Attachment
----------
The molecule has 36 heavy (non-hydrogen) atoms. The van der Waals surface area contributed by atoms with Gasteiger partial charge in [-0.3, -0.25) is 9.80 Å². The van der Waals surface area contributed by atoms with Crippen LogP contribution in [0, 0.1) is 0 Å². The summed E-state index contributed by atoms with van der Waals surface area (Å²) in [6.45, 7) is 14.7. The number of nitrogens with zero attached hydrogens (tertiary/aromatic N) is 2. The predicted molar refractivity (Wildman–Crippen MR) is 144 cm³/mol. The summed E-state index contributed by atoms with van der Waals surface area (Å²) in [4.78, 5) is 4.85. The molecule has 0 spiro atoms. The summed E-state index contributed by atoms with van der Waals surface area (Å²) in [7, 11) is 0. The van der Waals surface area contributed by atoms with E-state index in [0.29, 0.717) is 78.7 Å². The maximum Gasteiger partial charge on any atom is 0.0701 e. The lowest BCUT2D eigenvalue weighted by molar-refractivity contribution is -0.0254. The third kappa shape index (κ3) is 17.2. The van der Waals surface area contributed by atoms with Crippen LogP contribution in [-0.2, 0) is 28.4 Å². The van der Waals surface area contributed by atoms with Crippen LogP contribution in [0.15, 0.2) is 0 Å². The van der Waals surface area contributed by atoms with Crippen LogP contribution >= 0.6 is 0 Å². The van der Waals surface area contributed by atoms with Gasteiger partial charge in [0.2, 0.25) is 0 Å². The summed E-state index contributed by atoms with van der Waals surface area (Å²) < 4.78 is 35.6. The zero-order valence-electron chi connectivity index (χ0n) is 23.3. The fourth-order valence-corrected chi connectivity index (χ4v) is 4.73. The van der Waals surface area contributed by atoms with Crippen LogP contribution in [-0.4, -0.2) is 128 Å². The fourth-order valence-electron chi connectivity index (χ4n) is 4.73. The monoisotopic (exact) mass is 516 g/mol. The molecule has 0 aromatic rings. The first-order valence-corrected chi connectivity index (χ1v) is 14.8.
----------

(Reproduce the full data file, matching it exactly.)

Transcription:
The molecule has 36 heavy (non-hydrogen) atoms. The van der Waals surface area contributed by atoms with Gasteiger partial charge in [-0.3, -0.25) is 9.80 Å². The van der Waals surface area contributed by atoms with Crippen LogP contribution in [0, 0.1) is 0 Å². The summed E-state index contributed by atoms with van der Waals surface area (Å²) in [6.45, 7) is 14.7. The number of nitrogens with zero attached hydrogens (tertiary/aromatic N) is 2. The predicted molar refractivity (Wildman–Crippen MR) is 144 cm³/mol. The summed E-state index contributed by atoms with van der Waals surface area (Å²) in [4.78, 5) is 4.85. The molecule has 0 spiro atoms. The summed E-state index contributed by atoms with van der Waals surface area (Å²) in [7, 11) is 0. The van der Waals surface area contributed by atoms with E-state index in [0.29, 0.717) is 78.7 Å². The maximum Gasteiger partial charge on any atom is 0.0701 e. The lowest BCUT2D eigenvalue weighted by molar-refractivity contribution is -0.0254. The third kappa shape index (κ3) is 17.2. The van der Waals surface area contributed by atoms with Crippen LogP contribution in [-0.2, 0) is 28.4 Å². The van der Waals surface area contributed by atoms with Crippen LogP contribution in [0.15, 0.2) is 0 Å². The van der Waals surface area contributed by atoms with Crippen LogP contribution >= 0.6 is 0 Å². The van der Waals surface area contributed by atoms with Gasteiger partial charge in [0.2, 0.25) is 0 Å². The summed E-state index contributed by atoms with van der Waals surface area (Å²) < 4.78 is 35.6. The zero-order valence-electron chi connectivity index (χ0n) is 23.3. The fourth-order valence-corrected chi connectivity index (χ4v) is 4.73. The van der Waals surface area contributed by atoms with Crippen LogP contribution in [-0.4, -0.2) is 128 Å². The fourth-order valence-electron chi connectivity index (χ4n) is 4.73. The monoisotopic (exact) mass is 516 g/mol. The molecule has 0 aromatic rings. The first-order valence-corrected chi connectivity index (χ1v) is 14.8.